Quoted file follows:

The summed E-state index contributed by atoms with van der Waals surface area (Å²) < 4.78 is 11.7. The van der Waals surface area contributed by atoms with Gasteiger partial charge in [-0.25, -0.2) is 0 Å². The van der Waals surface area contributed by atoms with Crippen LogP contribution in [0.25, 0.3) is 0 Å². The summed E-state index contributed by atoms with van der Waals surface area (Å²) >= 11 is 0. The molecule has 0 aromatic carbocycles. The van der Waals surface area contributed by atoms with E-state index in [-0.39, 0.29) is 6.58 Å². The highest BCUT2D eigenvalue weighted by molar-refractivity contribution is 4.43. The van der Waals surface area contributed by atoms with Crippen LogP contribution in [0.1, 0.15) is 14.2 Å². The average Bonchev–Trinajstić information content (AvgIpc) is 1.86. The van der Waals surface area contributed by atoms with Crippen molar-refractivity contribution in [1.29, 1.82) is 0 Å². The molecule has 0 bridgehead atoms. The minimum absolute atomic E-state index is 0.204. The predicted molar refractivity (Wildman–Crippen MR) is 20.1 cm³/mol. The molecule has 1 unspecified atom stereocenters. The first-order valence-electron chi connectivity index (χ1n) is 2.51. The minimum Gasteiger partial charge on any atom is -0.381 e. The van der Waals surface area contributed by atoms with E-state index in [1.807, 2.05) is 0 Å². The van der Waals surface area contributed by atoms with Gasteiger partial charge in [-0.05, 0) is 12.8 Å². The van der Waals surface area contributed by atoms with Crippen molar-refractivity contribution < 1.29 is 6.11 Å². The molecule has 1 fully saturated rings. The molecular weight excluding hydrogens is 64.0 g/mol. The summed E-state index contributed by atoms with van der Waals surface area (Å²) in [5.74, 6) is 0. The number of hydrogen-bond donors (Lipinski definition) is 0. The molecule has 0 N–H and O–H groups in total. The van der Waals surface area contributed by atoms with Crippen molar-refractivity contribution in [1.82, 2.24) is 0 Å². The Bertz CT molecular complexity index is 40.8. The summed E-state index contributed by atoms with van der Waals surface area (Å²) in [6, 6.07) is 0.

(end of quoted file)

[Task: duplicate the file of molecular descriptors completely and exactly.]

The summed E-state index contributed by atoms with van der Waals surface area (Å²) < 4.78 is 11.7. The van der Waals surface area contributed by atoms with Gasteiger partial charge in [-0.25, -0.2) is 0 Å². The van der Waals surface area contributed by atoms with Crippen LogP contribution in [0.25, 0.3) is 0 Å². The summed E-state index contributed by atoms with van der Waals surface area (Å²) >= 11 is 0. The molecule has 0 aromatic carbocycles. The van der Waals surface area contributed by atoms with E-state index in [-0.39, 0.29) is 6.58 Å². The highest BCUT2D eigenvalue weighted by molar-refractivity contribution is 4.43. The van der Waals surface area contributed by atoms with Crippen LogP contribution in [0.1, 0.15) is 14.2 Å². The average Bonchev–Trinajstić information content (AvgIpc) is 1.86. The van der Waals surface area contributed by atoms with Crippen molar-refractivity contribution in [1.29, 1.82) is 0 Å². The molecule has 0 bridgehead atoms. The minimum absolute atomic E-state index is 0.204. The predicted molar refractivity (Wildman–Crippen MR) is 20.1 cm³/mol. The molecule has 1 unspecified atom stereocenters. The first-order valence-electron chi connectivity index (χ1n) is 2.51. The minimum Gasteiger partial charge on any atom is -0.381 e. The van der Waals surface area contributed by atoms with E-state index in [1.807, 2.05) is 0 Å². The van der Waals surface area contributed by atoms with Gasteiger partial charge in [-0.05, 0) is 12.8 Å². The van der Waals surface area contributed by atoms with Crippen molar-refractivity contribution < 1.29 is 6.11 Å². The molecule has 1 fully saturated rings. The molecular weight excluding hydrogens is 64.0 g/mol. The summed E-state index contributed by atoms with van der Waals surface area (Å²) in [5.74, 6) is 0. The number of hydrogen-bond donors (Lipinski definition) is 0. The molecule has 0 N–H and O–H groups in total. The van der Waals surface area contributed by atoms with Crippen molar-refractivity contribution in [1.82, 2.24) is 0 Å². The Bertz CT molecular complexity index is 40.8. The summed E-state index contributed by atoms with van der Waals surface area (Å²) in [6, 6.07) is 0.